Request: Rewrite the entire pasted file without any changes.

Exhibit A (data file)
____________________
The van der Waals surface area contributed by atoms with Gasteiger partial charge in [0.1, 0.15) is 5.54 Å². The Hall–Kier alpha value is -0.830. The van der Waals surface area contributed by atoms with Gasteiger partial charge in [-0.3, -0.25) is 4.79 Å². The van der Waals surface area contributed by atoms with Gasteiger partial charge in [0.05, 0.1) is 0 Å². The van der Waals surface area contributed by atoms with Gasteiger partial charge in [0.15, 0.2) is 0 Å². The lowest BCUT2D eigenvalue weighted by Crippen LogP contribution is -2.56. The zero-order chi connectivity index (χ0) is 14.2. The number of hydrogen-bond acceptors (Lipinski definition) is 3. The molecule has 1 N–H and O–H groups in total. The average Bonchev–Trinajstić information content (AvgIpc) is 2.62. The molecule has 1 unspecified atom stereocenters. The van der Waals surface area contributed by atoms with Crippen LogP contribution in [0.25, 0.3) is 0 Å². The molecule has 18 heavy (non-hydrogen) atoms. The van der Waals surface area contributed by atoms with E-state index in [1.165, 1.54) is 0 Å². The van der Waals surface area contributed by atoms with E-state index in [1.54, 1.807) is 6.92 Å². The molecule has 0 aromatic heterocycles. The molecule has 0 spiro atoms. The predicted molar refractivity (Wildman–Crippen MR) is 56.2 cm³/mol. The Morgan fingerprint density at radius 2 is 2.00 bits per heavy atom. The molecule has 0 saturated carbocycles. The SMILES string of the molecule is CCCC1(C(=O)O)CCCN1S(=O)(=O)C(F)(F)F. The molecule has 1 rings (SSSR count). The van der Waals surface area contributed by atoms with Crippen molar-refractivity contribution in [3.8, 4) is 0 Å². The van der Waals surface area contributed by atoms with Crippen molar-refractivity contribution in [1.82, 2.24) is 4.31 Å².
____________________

The van der Waals surface area contributed by atoms with Gasteiger partial charge in [0.1, 0.15) is 5.54 Å². The Hall–Kier alpha value is -0.830. The van der Waals surface area contributed by atoms with Gasteiger partial charge in [-0.3, -0.25) is 4.79 Å². The van der Waals surface area contributed by atoms with Gasteiger partial charge in [0.05, 0.1) is 0 Å². The van der Waals surface area contributed by atoms with Gasteiger partial charge in [0.15, 0.2) is 0 Å². The lowest BCUT2D eigenvalue weighted by Crippen LogP contribution is -2.56. The zero-order chi connectivity index (χ0) is 14.2. The number of hydrogen-bond acceptors (Lipinski definition) is 3. The molecule has 1 N–H and O–H groups in total. The average Bonchev–Trinajstić information content (AvgIpc) is 2.62. The molecule has 1 unspecified atom stereocenters. The van der Waals surface area contributed by atoms with Crippen LogP contribution in [0.25, 0.3) is 0 Å². The molecule has 18 heavy (non-hydrogen) atoms. The van der Waals surface area contributed by atoms with E-state index in [1.165, 1.54) is 0 Å². The van der Waals surface area contributed by atoms with E-state index in [1.54, 1.807) is 6.92 Å². The molecule has 0 aromatic heterocycles. The molecule has 0 spiro atoms. The predicted molar refractivity (Wildman–Crippen MR) is 56.2 cm³/mol. The Morgan fingerprint density at radius 2 is 2.00 bits per heavy atom. The molecule has 0 saturated carbocycles. The SMILES string of the molecule is CCCC1(C(=O)O)CCCN1S(=O)(=O)C(F)(F)F. The molecule has 1 rings (SSSR count). The van der Waals surface area contributed by atoms with Crippen molar-refractivity contribution in [3.8, 4) is 0 Å². The van der Waals surface area contributed by atoms with Crippen molar-refractivity contribution in [1.82, 2.24) is 4.31 Å².